This donation is the latest in Lloyd’s Register Foundation’s relationship with the RNLI, which was recognised in 2010 when it received the Group Supporter Award from HRH Prince Michael of Kent in recognition of its valuable support of the charity.
The generosity of a local building contractor has supplied work overalls for Margate’s volunteer RNLI lifeboat crew.
The RNLI provide personal protection equipment in the form of protective clothing for both their seagoing and shore-based volunteers, but some duties require more basic protection.
Thanet-based builder WW Martin was approached by Derek Amas one of its employees who is also one of the lifeboat’s second coxswains and the company stepped in to provide funding for protective work overalls for the station’s 30-odd volunteers. WW Martin Ltd contributed £250 with a similar amount donated by WW Martin Civils Ltd. The amount was also topped up by a generous £50 donation by Anthony Glew of Glew Fencing Ltd.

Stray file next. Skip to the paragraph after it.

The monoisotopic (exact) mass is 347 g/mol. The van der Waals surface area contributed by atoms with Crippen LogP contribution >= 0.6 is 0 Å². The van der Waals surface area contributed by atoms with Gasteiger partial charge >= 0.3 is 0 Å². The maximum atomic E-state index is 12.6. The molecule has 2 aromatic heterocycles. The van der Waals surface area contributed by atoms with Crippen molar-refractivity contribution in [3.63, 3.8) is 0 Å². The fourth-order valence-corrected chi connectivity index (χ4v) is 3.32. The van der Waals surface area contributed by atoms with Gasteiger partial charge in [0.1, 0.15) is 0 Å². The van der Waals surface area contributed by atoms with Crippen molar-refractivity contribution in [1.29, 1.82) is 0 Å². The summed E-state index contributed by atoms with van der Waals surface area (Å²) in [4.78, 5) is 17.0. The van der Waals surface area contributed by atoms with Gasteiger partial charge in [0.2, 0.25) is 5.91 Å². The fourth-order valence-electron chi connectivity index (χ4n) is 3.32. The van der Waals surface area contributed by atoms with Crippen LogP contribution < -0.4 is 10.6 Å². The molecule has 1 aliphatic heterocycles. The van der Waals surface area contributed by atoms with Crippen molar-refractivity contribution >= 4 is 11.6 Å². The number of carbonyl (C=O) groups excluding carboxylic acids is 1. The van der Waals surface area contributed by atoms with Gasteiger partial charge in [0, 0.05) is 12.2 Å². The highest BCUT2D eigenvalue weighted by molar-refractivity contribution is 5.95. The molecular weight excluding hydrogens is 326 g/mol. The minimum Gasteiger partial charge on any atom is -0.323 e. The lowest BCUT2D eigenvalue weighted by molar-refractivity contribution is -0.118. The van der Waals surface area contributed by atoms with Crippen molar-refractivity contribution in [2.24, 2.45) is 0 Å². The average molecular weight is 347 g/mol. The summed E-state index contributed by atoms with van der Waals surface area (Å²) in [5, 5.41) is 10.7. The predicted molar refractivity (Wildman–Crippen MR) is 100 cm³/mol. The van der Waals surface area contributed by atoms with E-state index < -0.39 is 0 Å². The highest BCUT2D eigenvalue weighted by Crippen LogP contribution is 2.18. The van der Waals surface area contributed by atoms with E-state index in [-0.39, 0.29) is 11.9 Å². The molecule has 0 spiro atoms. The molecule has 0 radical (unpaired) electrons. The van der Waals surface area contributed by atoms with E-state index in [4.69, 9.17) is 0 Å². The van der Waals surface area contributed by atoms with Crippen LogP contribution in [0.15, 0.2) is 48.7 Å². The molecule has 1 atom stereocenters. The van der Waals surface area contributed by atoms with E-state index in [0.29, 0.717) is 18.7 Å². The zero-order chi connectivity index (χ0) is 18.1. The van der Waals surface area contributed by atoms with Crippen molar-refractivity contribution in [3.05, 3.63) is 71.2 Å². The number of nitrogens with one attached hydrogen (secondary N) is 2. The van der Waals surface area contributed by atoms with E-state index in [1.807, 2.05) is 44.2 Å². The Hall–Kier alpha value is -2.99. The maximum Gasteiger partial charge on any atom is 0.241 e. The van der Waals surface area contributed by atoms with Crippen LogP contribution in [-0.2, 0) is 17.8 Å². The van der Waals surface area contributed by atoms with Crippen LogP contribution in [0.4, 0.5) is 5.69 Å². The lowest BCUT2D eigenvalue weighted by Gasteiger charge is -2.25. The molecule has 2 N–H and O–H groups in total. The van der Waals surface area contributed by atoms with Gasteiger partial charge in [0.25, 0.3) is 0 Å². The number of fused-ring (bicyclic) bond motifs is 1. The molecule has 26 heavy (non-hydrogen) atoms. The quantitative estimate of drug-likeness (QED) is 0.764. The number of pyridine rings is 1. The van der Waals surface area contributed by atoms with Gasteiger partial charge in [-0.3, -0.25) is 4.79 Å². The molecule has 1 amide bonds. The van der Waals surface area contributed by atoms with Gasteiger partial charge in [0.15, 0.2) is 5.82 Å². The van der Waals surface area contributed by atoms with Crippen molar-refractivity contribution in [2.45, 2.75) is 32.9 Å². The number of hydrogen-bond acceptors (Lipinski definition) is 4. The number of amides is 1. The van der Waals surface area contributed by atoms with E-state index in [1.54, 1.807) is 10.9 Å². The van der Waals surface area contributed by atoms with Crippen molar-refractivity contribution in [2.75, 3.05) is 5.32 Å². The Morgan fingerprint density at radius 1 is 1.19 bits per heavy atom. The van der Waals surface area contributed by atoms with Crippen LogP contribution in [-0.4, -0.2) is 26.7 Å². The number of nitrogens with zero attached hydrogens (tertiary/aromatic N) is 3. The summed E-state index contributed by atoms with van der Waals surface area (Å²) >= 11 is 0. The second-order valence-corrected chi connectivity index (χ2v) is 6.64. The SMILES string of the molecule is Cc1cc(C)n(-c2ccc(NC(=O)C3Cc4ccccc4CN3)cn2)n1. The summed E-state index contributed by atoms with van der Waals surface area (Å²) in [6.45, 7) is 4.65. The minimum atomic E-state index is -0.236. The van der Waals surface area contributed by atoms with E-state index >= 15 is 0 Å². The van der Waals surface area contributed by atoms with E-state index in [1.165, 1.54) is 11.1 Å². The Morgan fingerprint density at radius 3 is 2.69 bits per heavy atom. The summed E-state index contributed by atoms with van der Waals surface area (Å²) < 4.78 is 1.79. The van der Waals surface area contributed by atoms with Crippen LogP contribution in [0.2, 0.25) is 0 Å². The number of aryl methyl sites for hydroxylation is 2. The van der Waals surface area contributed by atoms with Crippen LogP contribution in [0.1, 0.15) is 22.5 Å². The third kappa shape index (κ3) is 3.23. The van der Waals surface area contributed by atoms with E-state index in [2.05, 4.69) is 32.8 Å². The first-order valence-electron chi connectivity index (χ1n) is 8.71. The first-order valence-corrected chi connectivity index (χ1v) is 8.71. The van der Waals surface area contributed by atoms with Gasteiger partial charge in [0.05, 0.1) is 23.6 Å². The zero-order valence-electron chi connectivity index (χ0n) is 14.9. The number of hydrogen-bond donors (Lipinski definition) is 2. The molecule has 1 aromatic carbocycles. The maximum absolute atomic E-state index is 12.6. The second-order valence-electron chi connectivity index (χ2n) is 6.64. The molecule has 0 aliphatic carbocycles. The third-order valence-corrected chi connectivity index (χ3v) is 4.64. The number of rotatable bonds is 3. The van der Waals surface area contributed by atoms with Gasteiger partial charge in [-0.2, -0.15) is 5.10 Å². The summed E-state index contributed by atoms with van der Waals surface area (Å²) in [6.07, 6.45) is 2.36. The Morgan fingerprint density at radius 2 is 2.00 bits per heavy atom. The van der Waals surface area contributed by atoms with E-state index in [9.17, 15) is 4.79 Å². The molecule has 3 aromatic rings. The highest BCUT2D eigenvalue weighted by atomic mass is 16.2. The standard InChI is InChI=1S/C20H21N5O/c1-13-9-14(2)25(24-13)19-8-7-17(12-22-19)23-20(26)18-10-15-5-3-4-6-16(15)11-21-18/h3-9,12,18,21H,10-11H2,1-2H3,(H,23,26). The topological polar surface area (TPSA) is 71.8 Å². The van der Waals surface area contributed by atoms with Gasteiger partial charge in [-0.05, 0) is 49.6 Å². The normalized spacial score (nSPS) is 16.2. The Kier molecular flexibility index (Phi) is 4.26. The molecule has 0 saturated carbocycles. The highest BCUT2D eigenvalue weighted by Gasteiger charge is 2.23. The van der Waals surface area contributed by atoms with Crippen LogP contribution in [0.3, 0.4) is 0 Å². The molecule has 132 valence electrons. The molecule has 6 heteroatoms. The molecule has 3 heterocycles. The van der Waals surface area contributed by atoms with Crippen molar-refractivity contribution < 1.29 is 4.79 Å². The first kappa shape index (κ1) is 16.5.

Ian Posnett, Director, WW Martin Ltd said: “The commitment and hard work shown by all of the crew at Margate Lifeboat Station is commendable, the passion and commitment they show in their roles is admirable and on behalf of WW Martin I am delighted to support their work”
Peter Barker, Volunteer Lifeboat Press Officer, Margate Lifeboat Station said: “Support from the local community is crucial for us to carry out our voluntary work and this seemingly simple item of equipment will help prolong the life of the more expensive specialist PPE when carrying out basic duties around the station. We are very grateful for the support of WW Martin.
Margate, Ramsgate and Whitstable RNLI lifeboats
Thanet’s Freemasons have made a generous donation to three Kent RNLI lifeboat stations after a charity Golf Day event held at Westgate & Birchington Golf Club.
Following the successful event, Thanet’s Freemasons chose to divide the total amount raised between Margate, Ramsgate and Whitstable RNLI lifeboat stations amounting to a very welcome £637 for each station.